Simulation and Implementation of Multilevel Inverter Fed Induction Motor for Performance Improvement Mr. Yogesh S. Bais#1, Dr. S.B.Deshpande*2 #

Lecturer, Electrical Department, Nagpur University Priyadarshini College of Engineering, Digdoh Hills, Hingna Road, Nagpur (INDIA) 1 [email protected] * Principal, Govindrao Wanzari College of Engineering, Salai Godhani, Hudkeshwar Road, Nagpur (INDIA) 2 [email protected]

Abstract— Multilevel inverter (MI) starts from three level. The poor quality of voltage and current of a Conventional Inverter fed Induction machine is due to the presence of harmonics and hence there is significant level of energy losses. The inverters with large number of steps can generate high quality voltage waveforms. In the proposed scheme, a 3-level Diode Clamped Inverter fed induction motor is simulated using SPWM technique to give the 3-level output voltage with lesser distortion resulting in better drive performance. Also the Hardware circuit is prepared using MOSFET as the switching device and Sinusoidal Pulse Width Modulation (SPWM) for Gate triggering circuit. This generates output voltages with less distortion and lesser dv/dt. The multilevel inverter output has reduced harmonics and higher torque. It also reduces the heat generated in the stator winding of the induction motor. The simulation results reveal that the proposed circuit effectively controls the motor speed and enhances the drive performance through reduction in Total Harmonic Distortion (THD). Keywords— Diode clamped, Multilevel Inverter, Induction motor, SPWM technique, THD.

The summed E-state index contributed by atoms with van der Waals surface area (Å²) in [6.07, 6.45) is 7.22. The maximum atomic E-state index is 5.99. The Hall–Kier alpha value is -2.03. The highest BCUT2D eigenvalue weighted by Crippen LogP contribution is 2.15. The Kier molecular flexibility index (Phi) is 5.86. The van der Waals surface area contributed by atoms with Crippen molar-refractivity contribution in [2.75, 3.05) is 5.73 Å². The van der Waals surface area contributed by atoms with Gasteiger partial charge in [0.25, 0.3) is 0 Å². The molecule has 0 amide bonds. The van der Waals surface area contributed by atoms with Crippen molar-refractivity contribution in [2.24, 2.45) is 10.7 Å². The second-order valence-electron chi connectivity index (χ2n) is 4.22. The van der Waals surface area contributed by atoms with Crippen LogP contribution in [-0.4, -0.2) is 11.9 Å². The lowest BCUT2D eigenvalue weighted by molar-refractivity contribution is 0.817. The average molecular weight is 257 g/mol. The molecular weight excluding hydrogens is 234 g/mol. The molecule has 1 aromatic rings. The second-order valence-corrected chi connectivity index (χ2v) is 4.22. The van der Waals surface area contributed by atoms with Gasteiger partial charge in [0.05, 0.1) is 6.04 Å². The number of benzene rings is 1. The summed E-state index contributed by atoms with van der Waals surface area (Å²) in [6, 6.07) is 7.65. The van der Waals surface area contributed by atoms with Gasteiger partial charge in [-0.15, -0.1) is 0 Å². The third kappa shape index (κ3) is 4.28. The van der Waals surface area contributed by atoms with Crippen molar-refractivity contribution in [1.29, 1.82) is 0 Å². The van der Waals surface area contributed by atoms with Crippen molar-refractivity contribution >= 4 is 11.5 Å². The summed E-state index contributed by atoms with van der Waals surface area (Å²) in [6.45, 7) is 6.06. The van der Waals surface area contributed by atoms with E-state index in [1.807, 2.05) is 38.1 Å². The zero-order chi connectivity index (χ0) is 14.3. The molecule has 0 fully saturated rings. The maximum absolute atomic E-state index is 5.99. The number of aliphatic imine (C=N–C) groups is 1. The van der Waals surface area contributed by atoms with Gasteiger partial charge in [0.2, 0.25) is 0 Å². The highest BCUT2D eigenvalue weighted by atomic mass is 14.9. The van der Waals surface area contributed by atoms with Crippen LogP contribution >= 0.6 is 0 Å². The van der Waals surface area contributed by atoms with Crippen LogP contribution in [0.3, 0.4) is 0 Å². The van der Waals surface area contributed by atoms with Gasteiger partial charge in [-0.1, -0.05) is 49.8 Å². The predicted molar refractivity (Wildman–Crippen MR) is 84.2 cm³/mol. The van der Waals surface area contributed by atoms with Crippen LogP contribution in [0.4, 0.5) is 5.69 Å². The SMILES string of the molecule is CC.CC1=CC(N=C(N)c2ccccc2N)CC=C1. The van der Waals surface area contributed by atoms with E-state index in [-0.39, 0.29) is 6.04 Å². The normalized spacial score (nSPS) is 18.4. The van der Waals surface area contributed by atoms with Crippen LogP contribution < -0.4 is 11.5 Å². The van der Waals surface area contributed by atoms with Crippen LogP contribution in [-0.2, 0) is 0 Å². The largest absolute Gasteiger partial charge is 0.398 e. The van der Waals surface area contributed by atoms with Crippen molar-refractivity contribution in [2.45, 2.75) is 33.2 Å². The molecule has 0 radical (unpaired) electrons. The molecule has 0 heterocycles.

I. INTRODUCTION The inverters which produce an output voltage or a current with levels either 0 or +/- V are known as two level inverters. In high-power and high-voltage applications, these two-level inverters, however, have some limitations in operating at high frequency mainly due to switching losses and constraints of device rating. This is where multilevel inverters are advantageous. Increasing the number of voltage levels in the inverter without requiring higher rating on individual devices can increase power rating. The unique structure of multilevel voltage source inverter’s allows them to reach high voltages with low harmonics without the use of transformers or series-connected synchronized-switching devices. The harmonic content of the output voltage waveform decreases significantly The concept of multilevel inverter control has opened a new possibility that induction motors can be controlled to achieve dynamic performance equally that of dc motors. The performance of the multilevel inverter is better than a classical inverter.